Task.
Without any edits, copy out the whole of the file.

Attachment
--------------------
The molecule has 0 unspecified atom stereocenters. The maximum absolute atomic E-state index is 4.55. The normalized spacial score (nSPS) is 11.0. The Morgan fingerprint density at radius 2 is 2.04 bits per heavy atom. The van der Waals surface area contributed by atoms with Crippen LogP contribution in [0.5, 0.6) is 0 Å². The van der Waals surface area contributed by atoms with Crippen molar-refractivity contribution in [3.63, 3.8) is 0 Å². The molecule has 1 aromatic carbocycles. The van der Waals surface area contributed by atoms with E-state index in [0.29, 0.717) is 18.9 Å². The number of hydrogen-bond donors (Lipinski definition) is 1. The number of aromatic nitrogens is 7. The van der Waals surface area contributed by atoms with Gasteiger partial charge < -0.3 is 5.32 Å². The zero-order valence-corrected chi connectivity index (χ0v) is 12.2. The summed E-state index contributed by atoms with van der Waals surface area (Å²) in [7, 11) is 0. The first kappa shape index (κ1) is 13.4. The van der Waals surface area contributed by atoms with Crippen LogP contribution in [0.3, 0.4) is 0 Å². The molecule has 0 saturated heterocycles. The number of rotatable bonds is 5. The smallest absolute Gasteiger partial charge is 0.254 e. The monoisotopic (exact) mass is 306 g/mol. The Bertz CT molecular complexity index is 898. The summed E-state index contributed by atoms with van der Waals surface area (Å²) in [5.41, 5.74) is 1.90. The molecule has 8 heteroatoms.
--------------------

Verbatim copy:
The molecule has 0 unspecified atom stereocenters. The maximum absolute atomic E-state index is 4.55. The normalized spacial score (nSPS) is 11.0. The Morgan fingerprint density at radius 2 is 2.04 bits per heavy atom. The van der Waals surface area contributed by atoms with Crippen LogP contribution in [0.5, 0.6) is 0 Å². The van der Waals surface area contributed by atoms with Crippen molar-refractivity contribution in [3.63, 3.8) is 0 Å². The molecule has 1 aromatic carbocycles. The van der Waals surface area contributed by atoms with E-state index in [0.29, 0.717) is 18.9 Å². The number of hydrogen-bond donors (Lipinski definition) is 1. The number of aromatic nitrogens is 7. The van der Waals surface area contributed by atoms with Gasteiger partial charge < -0.3 is 5.32 Å². The zero-order valence-corrected chi connectivity index (χ0v) is 12.2. The summed E-state index contributed by atoms with van der Waals surface area (Å²) in [7, 11) is 0. The first kappa shape index (κ1) is 13.4. The van der Waals surface area contributed by atoms with Crippen LogP contribution in [0.3, 0.4) is 0 Å². The molecule has 0 saturated heterocycles. The number of rotatable bonds is 5. The smallest absolute Gasteiger partial charge is 0.254 e. The monoisotopic (exact) mass is 306 g/mol. The Bertz CT molecular complexity index is 898. The summed E-state index contributed by atoms with van der Waals surface area (Å²) in [5.41, 5.74) is 1.90. The molecule has 8 heteroatoms.